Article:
Joelle Thomson

Wine writer and award winning wine author

What I am drinking, reading and savouring each week


Friday drinks with Mike Kush, the new GM of Shaky Bridge

Shaky Bridge Wines in Alexandra appointed a new winemaker and general manager this week with Mike Kush, who was born and bred in Chicago in the United States and has over 30 years of experience in wineries around the world, 15 of which were in New Zealand. 

Kush is the owner of the evocative wine brand, Chasing Harvest, named after his penchant for working dual harvests around the world, in both Northern and Southern Hemispheres. He is also studying for the Master of Wine qualification.

Here is Kush's story. 

How long have you been at Shaky Bridge and where were you before then?

I’ve just arrived in my new role but was fortunate to work with Dave Grant at Shaky Bridge as assistant winemaker for the 2014, 2015, and 2016 vintages. I have also made my own wines under my Chasing Harvest label here in New Zealand, in the Douro Valley, Portugal. I’ve also been fortunate to work for other wineries in New Zealand, in Burgundy, Mosel, Argentina, South Africa, Portugal, and California.

When were you bitten by the wine bug?

In my first job in Sonoma County. I had already started to develop a fascination with wine when I was at university and also working at restaurants. However, my first wine job as a vintage cellar hand in Sonoma County was when I was really bitten. I just loved all the work, even the most tedious and mundane. When it was explained to me that if I wanted to double my experience by chasing harvest to the Southern Hemisphere to work extra vintages, that sealed it. The rest is history and I’ve been chasing the wine bug ever since.

What is your idea of perfect happiness?

I think it ties in nicely with wine. I appreciate wine can provide these amazing sensorial experiences, but what I enjoy most about wine is that it is something that you can have on the table with family or friends with a meal and as part of your break from the day. We all work hard and for me to have that time, especially with family, with a nice wine and meal with the chance to relax and enjoy it, that is perfect happiness.

What is your greatest extravagance?

I’m sure it would be a very nice bottle of wine. We certainly don’t have extravagant bottles every night, but having a great bottle of wine on the table occasionally would be our splurge.

Which talent would you most like to have?

It would be nice to be someone who could learn languages more easily. I’ve also spent many years in Portugal in the Douro wine region which is another special place for me. Each year I go I try to communicate more and although I have become very good at swearing in Portuguese,  I am nowhere near fluent.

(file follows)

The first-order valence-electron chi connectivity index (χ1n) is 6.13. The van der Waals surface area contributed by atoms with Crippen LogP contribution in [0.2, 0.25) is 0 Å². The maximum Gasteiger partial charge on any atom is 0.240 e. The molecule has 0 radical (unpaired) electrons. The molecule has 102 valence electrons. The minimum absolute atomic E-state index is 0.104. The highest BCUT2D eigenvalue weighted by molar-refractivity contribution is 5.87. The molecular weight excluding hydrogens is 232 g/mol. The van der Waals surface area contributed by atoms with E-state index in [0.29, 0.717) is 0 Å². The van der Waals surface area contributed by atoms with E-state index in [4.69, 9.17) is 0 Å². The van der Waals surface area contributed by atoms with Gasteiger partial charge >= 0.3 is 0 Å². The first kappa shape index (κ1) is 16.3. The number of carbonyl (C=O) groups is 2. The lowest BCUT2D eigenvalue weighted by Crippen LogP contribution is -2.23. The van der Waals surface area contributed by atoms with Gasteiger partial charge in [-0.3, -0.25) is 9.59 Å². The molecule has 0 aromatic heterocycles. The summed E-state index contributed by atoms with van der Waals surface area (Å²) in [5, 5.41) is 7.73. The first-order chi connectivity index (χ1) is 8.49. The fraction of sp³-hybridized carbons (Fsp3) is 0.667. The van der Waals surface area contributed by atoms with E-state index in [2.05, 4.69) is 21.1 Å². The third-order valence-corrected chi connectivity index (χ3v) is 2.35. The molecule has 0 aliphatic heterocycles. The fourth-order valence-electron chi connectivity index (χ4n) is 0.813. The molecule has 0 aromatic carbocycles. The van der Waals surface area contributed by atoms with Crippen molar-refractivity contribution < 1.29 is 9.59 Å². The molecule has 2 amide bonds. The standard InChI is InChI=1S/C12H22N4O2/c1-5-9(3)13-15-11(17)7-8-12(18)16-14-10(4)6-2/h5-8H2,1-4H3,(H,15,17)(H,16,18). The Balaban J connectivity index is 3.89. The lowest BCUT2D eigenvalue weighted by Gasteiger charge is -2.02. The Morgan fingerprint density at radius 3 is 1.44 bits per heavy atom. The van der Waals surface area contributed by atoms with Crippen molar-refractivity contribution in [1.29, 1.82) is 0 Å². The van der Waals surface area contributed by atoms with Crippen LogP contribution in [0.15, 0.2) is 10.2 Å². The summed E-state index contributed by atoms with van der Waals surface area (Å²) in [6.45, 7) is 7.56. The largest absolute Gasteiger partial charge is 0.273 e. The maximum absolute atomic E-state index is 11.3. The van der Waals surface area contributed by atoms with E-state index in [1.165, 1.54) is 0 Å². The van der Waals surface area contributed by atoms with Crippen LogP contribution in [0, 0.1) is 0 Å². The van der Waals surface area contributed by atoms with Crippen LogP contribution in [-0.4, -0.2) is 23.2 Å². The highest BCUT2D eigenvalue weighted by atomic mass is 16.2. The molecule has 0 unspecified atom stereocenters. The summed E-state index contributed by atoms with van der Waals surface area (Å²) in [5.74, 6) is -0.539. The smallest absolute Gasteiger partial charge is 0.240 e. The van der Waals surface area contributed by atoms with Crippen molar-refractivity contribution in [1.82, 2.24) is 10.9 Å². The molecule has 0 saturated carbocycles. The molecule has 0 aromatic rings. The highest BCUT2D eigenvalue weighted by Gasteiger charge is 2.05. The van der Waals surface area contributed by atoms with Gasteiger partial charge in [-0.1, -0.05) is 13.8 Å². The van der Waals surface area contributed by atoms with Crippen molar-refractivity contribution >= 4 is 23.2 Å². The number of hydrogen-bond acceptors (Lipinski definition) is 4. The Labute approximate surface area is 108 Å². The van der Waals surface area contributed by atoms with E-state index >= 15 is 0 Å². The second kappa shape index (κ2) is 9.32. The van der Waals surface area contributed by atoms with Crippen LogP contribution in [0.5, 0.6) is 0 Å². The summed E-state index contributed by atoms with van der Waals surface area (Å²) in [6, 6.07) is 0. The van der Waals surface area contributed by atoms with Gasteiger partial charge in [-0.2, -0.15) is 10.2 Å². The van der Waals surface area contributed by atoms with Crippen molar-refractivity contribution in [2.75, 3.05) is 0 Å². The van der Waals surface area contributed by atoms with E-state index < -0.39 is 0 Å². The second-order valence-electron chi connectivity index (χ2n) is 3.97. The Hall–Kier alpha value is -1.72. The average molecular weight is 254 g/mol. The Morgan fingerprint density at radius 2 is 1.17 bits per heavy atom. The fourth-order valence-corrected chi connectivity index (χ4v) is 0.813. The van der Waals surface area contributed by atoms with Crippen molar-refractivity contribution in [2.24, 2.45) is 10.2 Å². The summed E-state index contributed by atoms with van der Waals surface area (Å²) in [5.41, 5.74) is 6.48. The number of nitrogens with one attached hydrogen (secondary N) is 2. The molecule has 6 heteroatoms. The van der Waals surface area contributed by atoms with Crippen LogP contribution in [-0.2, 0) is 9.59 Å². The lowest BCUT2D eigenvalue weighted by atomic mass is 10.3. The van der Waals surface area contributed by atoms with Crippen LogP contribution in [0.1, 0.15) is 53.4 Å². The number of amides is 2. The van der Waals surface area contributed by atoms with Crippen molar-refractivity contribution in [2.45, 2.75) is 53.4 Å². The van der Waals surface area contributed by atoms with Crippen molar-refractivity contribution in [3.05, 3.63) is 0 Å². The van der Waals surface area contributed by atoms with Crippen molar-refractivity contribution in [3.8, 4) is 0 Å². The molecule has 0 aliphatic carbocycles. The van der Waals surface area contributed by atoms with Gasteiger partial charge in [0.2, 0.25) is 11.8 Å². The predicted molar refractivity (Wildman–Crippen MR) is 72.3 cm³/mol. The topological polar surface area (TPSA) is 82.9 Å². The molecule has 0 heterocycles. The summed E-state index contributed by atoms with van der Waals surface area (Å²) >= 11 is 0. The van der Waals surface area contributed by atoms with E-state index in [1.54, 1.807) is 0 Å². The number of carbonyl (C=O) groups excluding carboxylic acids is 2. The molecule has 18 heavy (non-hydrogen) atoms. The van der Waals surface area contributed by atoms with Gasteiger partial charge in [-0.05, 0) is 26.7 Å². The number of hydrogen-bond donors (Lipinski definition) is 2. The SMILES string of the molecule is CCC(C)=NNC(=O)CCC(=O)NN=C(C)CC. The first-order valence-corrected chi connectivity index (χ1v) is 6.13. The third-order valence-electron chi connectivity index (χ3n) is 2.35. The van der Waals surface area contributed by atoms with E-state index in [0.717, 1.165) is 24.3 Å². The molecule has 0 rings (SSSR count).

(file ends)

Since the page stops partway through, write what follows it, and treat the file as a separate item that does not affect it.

If you could change one thing about yourself, what would it be?

I’m pretty comfortable with who I am, although there is always room for improvement (my wife would say).  By nature I’m a bit of an introvert, but there are times I would relish being a gregarious type was always out there having a good time.

What is your greatest achievement? 

I think that would explain my involvement in the Masters of Wine programme. I consider myself a lifelong learner and I’ve gained much from it, but there is no guarantee of passing. I’m sure the difficulty and challenge is part of my attraction to it. I’m also a career changer. I studied engineering and worked in higher education back in Chicago. I enjoyed that work and am still passionate about learning, but it took a very big leap of faith to leave that world and drive cross country to California for my first wine job. My wife followed, and we became different people with new lives that eventually brought us here to New Zealand. We’re very fortunate to be here and it wouldn’t be possible if I didn’t take that chance all those years ago.  It was taking that leap into the unknown which was a very difficult decision for my former self that is perhaps my greatest achievement.

Where would you most like to live?

I’ve been fortunate to spend some time in some stunning wine regions and have just recently become a resident of New Zealand. Although I’ve spent a lot of time here I’m still in a bit of shock and awe that my family and I call New Zealand home. I’m very grateful for the opportunity to be here and particularly down in Central Otago. I never take the view for granted. It’s a beautiful spot to live.

What is your most treasured possession?

I’m sure my wife would say some of the wine I’ve collected over the years. As someone you has been on the road often for the past 16 years, I’ve traveled pretty light. I have just a smattering of possessions in a few corners of the world without much connection to them.  However, my young son gave me a Valentine’s Day card this week, and he put in it a special message that just blew me away, so that would be my most prized possession at the moment. 

Who are your heroes in real life?

My Dad. He has had a number of very close calls in life and has always battled back. His bravery and strength has been an inspiration and he wouldn't have made it without the support from the medical community. Those who tirelessly work helping others as their passion and those working to improve the world around us are heroes to me.